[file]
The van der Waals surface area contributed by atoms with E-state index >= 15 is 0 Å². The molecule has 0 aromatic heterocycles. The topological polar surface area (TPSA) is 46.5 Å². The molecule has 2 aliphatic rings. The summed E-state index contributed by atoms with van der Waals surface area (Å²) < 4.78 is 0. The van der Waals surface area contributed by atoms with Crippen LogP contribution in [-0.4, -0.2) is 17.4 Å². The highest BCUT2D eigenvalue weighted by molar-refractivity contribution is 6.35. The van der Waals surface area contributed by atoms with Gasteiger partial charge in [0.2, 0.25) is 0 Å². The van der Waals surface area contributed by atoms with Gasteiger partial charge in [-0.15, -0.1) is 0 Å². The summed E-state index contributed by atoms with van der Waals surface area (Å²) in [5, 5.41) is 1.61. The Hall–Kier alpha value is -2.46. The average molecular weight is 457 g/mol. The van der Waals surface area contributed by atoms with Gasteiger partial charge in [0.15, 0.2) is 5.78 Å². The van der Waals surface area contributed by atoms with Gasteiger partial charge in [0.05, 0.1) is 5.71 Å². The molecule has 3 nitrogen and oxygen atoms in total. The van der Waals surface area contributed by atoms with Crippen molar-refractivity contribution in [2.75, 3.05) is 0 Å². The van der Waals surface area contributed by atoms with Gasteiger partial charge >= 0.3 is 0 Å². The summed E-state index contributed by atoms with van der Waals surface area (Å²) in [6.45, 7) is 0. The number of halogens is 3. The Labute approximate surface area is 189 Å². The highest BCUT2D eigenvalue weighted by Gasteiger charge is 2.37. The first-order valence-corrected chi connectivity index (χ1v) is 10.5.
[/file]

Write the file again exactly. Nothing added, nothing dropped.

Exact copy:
The van der Waals surface area contributed by atoms with E-state index >= 15 is 0 Å². The molecule has 0 aromatic heterocycles. The topological polar surface area (TPSA) is 46.5 Å². The molecule has 2 aliphatic rings. The summed E-state index contributed by atoms with van der Waals surface area (Å²) < 4.78 is 0. The van der Waals surface area contributed by atoms with Crippen LogP contribution in [-0.4, -0.2) is 17.4 Å². The highest BCUT2D eigenvalue weighted by molar-refractivity contribution is 6.35. The van der Waals surface area contributed by atoms with Gasteiger partial charge in [0.2, 0.25) is 0 Å². The van der Waals surface area contributed by atoms with Gasteiger partial charge in [-0.15, -0.1) is 0 Å². The summed E-state index contributed by atoms with van der Waals surface area (Å²) in [5, 5.41) is 1.61. The Hall–Kier alpha value is -2.46. The average molecular weight is 457 g/mol. The van der Waals surface area contributed by atoms with Gasteiger partial charge in [0.15, 0.2) is 5.78 Å². The van der Waals surface area contributed by atoms with Gasteiger partial charge in [0.05, 0.1) is 5.71 Å². The molecule has 3 nitrogen and oxygen atoms in total. The van der Waals surface area contributed by atoms with Crippen molar-refractivity contribution in [2.75, 3.05) is 0 Å². The van der Waals surface area contributed by atoms with Gasteiger partial charge >= 0.3 is 0 Å². The summed E-state index contributed by atoms with van der Waals surface area (Å²) in [6.45, 7) is 0. The number of halogens is 3. The Labute approximate surface area is 189 Å². The highest BCUT2D eigenvalue weighted by Gasteiger charge is 2.37. The first-order valence-corrected chi connectivity index (χ1v) is 10.5.